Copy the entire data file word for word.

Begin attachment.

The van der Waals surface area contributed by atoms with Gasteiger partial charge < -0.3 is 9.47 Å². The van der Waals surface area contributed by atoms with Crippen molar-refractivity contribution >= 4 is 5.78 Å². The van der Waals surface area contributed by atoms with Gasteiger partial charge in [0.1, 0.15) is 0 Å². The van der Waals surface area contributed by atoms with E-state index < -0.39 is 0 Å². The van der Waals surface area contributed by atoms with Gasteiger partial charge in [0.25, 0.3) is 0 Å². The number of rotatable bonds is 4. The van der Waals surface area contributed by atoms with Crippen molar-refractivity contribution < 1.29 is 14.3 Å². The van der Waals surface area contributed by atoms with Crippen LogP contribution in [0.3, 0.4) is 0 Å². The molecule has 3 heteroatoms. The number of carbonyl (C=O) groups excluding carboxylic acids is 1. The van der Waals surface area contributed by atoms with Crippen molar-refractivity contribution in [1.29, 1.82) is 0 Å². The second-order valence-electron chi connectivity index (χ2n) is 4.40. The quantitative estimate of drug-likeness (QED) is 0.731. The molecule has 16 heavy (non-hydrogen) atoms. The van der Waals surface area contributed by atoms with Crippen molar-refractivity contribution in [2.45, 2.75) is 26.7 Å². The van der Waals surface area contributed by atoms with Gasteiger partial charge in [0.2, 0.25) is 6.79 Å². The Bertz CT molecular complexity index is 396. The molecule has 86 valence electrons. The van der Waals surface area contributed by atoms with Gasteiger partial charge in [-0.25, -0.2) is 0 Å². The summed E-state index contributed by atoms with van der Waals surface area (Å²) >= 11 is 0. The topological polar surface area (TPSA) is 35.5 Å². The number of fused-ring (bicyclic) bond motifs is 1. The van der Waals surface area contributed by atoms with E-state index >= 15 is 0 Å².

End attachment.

The van der Waals surface area contributed by atoms with Gasteiger partial charge < -0.3 is 9.47 Å². The van der Waals surface area contributed by atoms with Crippen molar-refractivity contribution >= 4 is 5.78 Å². The van der Waals surface area contributed by atoms with Gasteiger partial charge in [0.1, 0.15) is 0 Å². The van der Waals surface area contributed by atoms with E-state index < -0.39 is 0 Å². The van der Waals surface area contributed by atoms with Gasteiger partial charge in [0.25, 0.3) is 0 Å². The number of rotatable bonds is 4. The van der Waals surface area contributed by atoms with Crippen molar-refractivity contribution < 1.29 is 14.3 Å². The van der Waals surface area contributed by atoms with Crippen LogP contribution in [0.3, 0.4) is 0 Å². The molecule has 3 heteroatoms. The number of carbonyl (C=O) groups excluding carboxylic acids is 1. The van der Waals surface area contributed by atoms with Crippen molar-refractivity contribution in [1.29, 1.82) is 0 Å². The second-order valence-electron chi connectivity index (χ2n) is 4.40. The quantitative estimate of drug-likeness (QED) is 0.731. The molecule has 16 heavy (non-hydrogen) atoms. The van der Waals surface area contributed by atoms with Crippen molar-refractivity contribution in [2.45, 2.75) is 26.7 Å². The van der Waals surface area contributed by atoms with Gasteiger partial charge in [0.2, 0.25) is 6.79 Å². The Bertz CT molecular complexity index is 396. The molecule has 86 valence electrons. The van der Waals surface area contributed by atoms with Gasteiger partial charge in [-0.25, -0.2) is 0 Å². The summed E-state index contributed by atoms with van der Waals surface area (Å²) >= 11 is 0. The topological polar surface area (TPSA) is 35.5 Å². The number of fused-ring (bicyclic) bond motifs is 1. The van der Waals surface area contributed by atoms with E-state index >= 15 is 0 Å².